SPECIAL TEAMS

  • K Aldrick Rosas: 1/1 – Made 30 yds. Quiet night for the rookie kicker. McAdoo could have given him a 38-yard attempt, but opted to go for it on 4th-and-1.
  • P Brad Wing: 9 punts – 41.2 avg. His net average was just 2 yards under his average, a solid number. He pinned WAS inside the 5 once.
  • Return: Kalif Raymond returned 2 punts for a total of 8 yards.

3 STUDS

  • DE Jason Pierre Paul, DE Janoris Jenkins, S Landon Collins

3 DUDS

  • OT Chad Wheeler, DT Jay Bromley, QB Eli Manning

3 THOUGHTS ON WAS

  • Samaje Perine is going to be a factor in this division for a long time. He specializes in short yardage but he will prove to be much more than that. He doesn’t go down on initial contact, always running through arm tackles and grinding out a defense. The combination of him and Chris Thompson in the future will be a tough, tough duo to play against.
  • The Redskins have backed themselves into a corner with Kirk Cousins. They could have locked him up for a solid deal the past two years, but the mishandling is now going to cost them an extra few million per year. At this point, you just can’t let him walk via FA. There is no long term plan in place for WAS behind him and they won’t be picking high enough to select a franchise guy.
  • The WAS offensive line is just, if not more, beat up than the NYG OL. However their backups come in and still played at a solid level. They’ve done a nice job building that group from top to bottom and it is something NYG should look at. Both how they did it and if one of them can be had via FA.

3 THOUGHTS ON NYG

  • I can’t stress this enough: the situation Eli Manning has had to work with is the worst, or second worst to CLE, in the NFL. Everything about this offense when it comes to support of the QB is simply over-matched. Does it mean it is unfair to evaluate his play? Not exactly. There are still things he is doing wrong and/or at a low level each week. However, I’m not sure any QB in the league could succeed in this situation and I mean that.
  • Are we seeing what this defense should have been all year? Collins is all over the field and appears to be in on every play. The ends are disruptive. The cornerbacks have played lock-down coverage the past 2 weeks. What could have been this year….what could have been. They woke up a little too late.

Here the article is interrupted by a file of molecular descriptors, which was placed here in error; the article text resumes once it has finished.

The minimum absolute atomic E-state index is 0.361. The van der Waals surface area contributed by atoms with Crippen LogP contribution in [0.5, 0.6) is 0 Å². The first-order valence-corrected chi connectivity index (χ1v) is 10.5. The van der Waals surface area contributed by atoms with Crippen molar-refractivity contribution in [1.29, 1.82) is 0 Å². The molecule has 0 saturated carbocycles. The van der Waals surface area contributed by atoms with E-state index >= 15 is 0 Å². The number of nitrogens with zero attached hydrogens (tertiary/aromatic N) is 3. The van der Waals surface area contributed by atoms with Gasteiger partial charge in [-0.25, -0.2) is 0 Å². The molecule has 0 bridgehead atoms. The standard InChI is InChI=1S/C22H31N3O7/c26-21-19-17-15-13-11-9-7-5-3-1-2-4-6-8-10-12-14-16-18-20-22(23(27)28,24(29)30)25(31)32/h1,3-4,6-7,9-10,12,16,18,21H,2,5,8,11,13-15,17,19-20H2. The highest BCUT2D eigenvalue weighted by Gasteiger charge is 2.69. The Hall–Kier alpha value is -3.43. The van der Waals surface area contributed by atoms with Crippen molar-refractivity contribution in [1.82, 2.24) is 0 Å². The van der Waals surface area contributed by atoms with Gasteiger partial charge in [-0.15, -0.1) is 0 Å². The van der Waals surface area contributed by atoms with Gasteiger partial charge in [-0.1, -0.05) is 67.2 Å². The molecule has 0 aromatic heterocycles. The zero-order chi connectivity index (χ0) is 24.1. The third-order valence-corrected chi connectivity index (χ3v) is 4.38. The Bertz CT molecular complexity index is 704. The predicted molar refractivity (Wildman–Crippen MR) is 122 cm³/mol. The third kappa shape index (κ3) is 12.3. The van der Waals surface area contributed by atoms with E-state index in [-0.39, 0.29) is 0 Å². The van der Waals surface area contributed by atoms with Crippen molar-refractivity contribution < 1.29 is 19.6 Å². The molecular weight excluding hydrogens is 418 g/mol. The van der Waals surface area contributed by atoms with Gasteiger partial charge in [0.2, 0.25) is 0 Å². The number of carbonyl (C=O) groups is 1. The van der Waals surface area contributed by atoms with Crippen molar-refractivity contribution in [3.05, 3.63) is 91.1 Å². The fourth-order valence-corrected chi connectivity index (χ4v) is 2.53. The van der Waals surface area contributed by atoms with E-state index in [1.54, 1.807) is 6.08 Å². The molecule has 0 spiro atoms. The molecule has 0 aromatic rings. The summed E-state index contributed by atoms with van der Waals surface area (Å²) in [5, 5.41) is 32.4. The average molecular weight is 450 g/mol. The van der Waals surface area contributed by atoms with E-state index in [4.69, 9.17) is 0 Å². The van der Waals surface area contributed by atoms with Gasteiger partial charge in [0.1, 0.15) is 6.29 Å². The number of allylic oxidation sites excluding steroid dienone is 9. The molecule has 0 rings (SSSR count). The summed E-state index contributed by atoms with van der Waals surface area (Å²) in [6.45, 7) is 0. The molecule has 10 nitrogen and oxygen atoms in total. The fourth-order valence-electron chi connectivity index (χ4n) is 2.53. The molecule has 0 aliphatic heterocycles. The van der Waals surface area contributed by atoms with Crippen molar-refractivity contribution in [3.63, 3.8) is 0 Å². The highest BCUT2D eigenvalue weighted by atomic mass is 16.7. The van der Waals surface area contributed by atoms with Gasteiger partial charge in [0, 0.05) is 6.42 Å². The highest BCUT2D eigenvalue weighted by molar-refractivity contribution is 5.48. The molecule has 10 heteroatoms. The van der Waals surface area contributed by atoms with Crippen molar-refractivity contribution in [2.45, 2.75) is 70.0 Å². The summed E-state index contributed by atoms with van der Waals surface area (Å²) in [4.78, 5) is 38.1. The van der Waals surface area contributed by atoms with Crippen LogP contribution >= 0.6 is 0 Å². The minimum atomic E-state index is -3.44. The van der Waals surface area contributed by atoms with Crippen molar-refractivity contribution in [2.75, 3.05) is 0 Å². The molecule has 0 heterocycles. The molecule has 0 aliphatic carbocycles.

• Another issue I have had with this front office for years, and I know not everyone agrees, is the lack of resources devoted to the linebacker position. I am just sick and tired of signing street free agents of bottom-feeder type players to fill a role that impacts the run and pass so much. It is a direct relation to why the Giants have been absolutely killed by tight ends and slot receivers over the middle and the run defense has been so inconsistent. One of these years some money and/or a high pick needs to be used on a linebacker or two.
Nov 242017
 
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Thanksgiving Day Disaster

WASHINGTON REDSKINS 20 – NEW YORK GIANTS 10…
Two terrible teams played a terrible football game on Thanksgiving night, with the more pathetic New York Giants falling to the Washington Redskins 17-10 at FedExField in Landover, Maryland. With the loss, the Giants fell to 2-9 on the season.

New York’s offense was a train wreck against one of the NFL’s worst defenses. The Giants accrued only three offensive points, seven first downs, and 170 total net yards (84 yards rushing, 86 net yards passing). Given those statistics, predictably, the Redskins dominated the time of possession by almost 10 minutes.

Despite the impotent offense, the game was tied 3-3 at the half and 10-10 in the 4th quarter because the defense kept the Giants in the game, including a 53-yard, pick-6 interception return by cornerback Janoris Jenkins.